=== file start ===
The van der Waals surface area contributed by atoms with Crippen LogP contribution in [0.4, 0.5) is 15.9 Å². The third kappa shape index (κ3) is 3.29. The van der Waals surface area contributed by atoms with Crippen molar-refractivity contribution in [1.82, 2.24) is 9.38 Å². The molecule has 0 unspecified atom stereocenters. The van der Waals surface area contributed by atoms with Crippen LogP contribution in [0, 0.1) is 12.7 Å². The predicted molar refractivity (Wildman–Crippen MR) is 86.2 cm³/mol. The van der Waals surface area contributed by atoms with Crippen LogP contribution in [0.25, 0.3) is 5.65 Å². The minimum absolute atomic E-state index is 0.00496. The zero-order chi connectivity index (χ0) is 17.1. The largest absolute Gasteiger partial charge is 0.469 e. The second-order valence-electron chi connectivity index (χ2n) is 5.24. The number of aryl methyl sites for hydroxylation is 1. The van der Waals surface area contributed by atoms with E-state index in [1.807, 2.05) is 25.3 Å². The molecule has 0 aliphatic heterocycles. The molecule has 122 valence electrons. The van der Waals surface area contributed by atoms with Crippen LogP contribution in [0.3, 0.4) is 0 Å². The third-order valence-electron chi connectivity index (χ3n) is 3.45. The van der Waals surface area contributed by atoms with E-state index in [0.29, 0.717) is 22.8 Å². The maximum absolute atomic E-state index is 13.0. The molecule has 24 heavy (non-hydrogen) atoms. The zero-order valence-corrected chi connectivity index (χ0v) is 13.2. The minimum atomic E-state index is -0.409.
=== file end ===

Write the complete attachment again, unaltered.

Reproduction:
The van der Waals surface area contributed by atoms with Crippen LogP contribution in [0.4, 0.5) is 15.9 Å². The third kappa shape index (κ3) is 3.29. The van der Waals surface area contributed by atoms with Crippen molar-refractivity contribution in [1.82, 2.24) is 9.38 Å². The molecule has 0 unspecified atom stereocenters. The van der Waals surface area contributed by atoms with Crippen LogP contribution in [0, 0.1) is 12.7 Å². The predicted molar refractivity (Wildman–Crippen MR) is 86.2 cm³/mol. The van der Waals surface area contributed by atoms with Crippen LogP contribution in [0.25, 0.3) is 5.65 Å². The minimum absolute atomic E-state index is 0.00496. The zero-order chi connectivity index (χ0) is 17.1. The largest absolute Gasteiger partial charge is 0.469 e. The second-order valence-electron chi connectivity index (χ2n) is 5.24. The number of aryl methyl sites for hydroxylation is 1. The van der Waals surface area contributed by atoms with E-state index in [1.807, 2.05) is 25.3 Å². The molecule has 0 aliphatic heterocycles. The molecule has 122 valence electrons. The van der Waals surface area contributed by atoms with Crippen LogP contribution in [0.3, 0.4) is 0 Å². The third-order valence-electron chi connectivity index (χ3n) is 3.45. The van der Waals surface area contributed by atoms with E-state index in [0.29, 0.717) is 22.8 Å². The maximum absolute atomic E-state index is 13.0. The molecule has 24 heavy (non-hydrogen) atoms. The zero-order valence-corrected chi connectivity index (χ0v) is 13.2. The minimum atomic E-state index is -0.409.